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Week of 6.15.07

Q & A: William Greider

Journalist William Greider, who appears in "The Unforeseen," talks to NOW about alternatives to urban sprawl.

NOW: In "The Unforeseen" we witness the struggle between property developers and environmentalists. How can these two groups—each wanting land for different purposes—realistically reconcile their differences?

William Greider William Greider (WG): When economists count up all the transactions that make up Gross Domestic Product, they cannot distinguish between a train wreck that destroys and a factory that produces new goods. It's all the same in the accounting. Nor can economists get to the true value of what's produced by measuring the collateral costs. A factory that dumps poison in the river and kills fish, ecosystems and maybe people is just as efficient as one that eliminates toxic pollution.

NOW: In the film you say: "They [economists] are counting any economic activity that involves money changing hands as a positive for our society. We all know in our everyday common sense lives that that can't be true." What do you mean by this?

WG: The economics of business and development as presently defined actually encourages the wasteful and destructive practices. It measures the costs and value between the buyer and seller—homeowner and builder—but ignores the future costs that society will pay. There's no price put on that. Responsible developers who plan for the future and address these issues are actually put at a disadvantage.

NOW: To understand this further, you make the point in the film that accounting itself has to change if our relationship with the land and our relationship with the future is to improve. In what way should we change the way we account for the costs of human decisions?

WG: Who speaks for the future generations in these transactions? The so-called science of economics has to be reformed profoundly to make that possible. But so must law and government. Citizens of all types, as the film demonstrates, can mobilize and force their way into the political process. Sometimes they even win. But why are citizens always cast as the underdogs? Shouldn't the political system start with certain presumptions about what matters to society and a rock-solid commitment to defend those values? I believe this is possible to achieve, though not without hard political struggles. The public's aspirations for balance and prudent decisions are strong and clear. The status quo in politics has to catch up with the people.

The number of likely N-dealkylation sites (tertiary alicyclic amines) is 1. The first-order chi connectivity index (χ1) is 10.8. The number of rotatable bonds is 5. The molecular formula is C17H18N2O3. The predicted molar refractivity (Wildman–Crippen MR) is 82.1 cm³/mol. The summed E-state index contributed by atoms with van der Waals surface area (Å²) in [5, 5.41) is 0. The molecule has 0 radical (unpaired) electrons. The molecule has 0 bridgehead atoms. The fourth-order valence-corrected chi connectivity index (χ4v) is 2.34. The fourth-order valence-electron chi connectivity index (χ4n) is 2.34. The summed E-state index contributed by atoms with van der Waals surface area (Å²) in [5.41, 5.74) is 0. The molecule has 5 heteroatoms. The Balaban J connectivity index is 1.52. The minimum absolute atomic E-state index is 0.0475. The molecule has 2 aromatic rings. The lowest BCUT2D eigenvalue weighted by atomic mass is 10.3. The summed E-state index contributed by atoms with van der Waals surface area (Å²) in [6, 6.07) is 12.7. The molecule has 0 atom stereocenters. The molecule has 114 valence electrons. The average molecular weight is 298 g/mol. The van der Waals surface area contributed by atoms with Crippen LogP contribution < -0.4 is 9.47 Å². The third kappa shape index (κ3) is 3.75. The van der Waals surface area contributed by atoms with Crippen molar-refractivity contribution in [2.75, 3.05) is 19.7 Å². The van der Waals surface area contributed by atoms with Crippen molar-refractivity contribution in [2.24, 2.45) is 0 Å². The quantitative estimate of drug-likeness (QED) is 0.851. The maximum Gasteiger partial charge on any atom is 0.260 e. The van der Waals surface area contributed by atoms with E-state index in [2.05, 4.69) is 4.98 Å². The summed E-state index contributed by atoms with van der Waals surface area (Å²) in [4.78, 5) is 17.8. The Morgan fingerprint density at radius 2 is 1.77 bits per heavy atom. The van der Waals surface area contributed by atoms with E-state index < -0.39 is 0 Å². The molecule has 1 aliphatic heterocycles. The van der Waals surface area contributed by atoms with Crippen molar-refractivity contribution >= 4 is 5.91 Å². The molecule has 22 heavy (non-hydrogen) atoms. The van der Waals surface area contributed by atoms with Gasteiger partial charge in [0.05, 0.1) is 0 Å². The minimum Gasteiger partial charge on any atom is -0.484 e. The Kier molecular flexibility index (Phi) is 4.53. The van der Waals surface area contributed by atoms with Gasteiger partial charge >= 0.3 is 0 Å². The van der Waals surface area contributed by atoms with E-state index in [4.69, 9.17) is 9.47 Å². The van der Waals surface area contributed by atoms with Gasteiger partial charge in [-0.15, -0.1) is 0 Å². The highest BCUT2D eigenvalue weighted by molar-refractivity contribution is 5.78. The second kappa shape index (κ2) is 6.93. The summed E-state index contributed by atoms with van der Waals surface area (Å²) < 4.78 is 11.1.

NOW: Do you blame property developers for wanting to buy up land, develop it, and maximize their profit? Isn't that what their profession requires?

WG: As I observe in the film, I have always liked developers as a type. They build stuff, they take risks, they are creative characters in most cases. Yes, some are "greedheads" who simply want to get rich. Others will do the right thing if the rules are clear and enforced.

NOW: What role do consumers, home buyers, play in all of this? Can we all be held responsible for wanting "too much"? People do need affordable, pleasant places to live after all.

WG: The consumers are always implicated in the destructive outcomes, whether they are buying homes or cars. But the usual business excuse—we are merely giving people what they want—is a dodge. In most cases, consumers don't have much option. They buy what they can afford and have no influence over the production methods or content of the product. There are ways, however, to give consumers more influence and to penalize them for the waste excesses. How about a tax on home builders who ignore the anti-social consequences? The cost would go into home prices and discourage the destruction.

NOW: In your book "The Soul of Capitalism: Opening Paths to A Moral Economy," you talk about how ordinary people can change American society to achieve a more "healthy, balanced, and humane future." What are you advising?

WG: My book on reforming American business and finance is an optimistic account of how citizens of every stripe are attempting to change capitalism in promising ways. They win some, they lose some, but progress is visible. If government were more active in reform, the process would move faster. But people are not waiting on the politicians.

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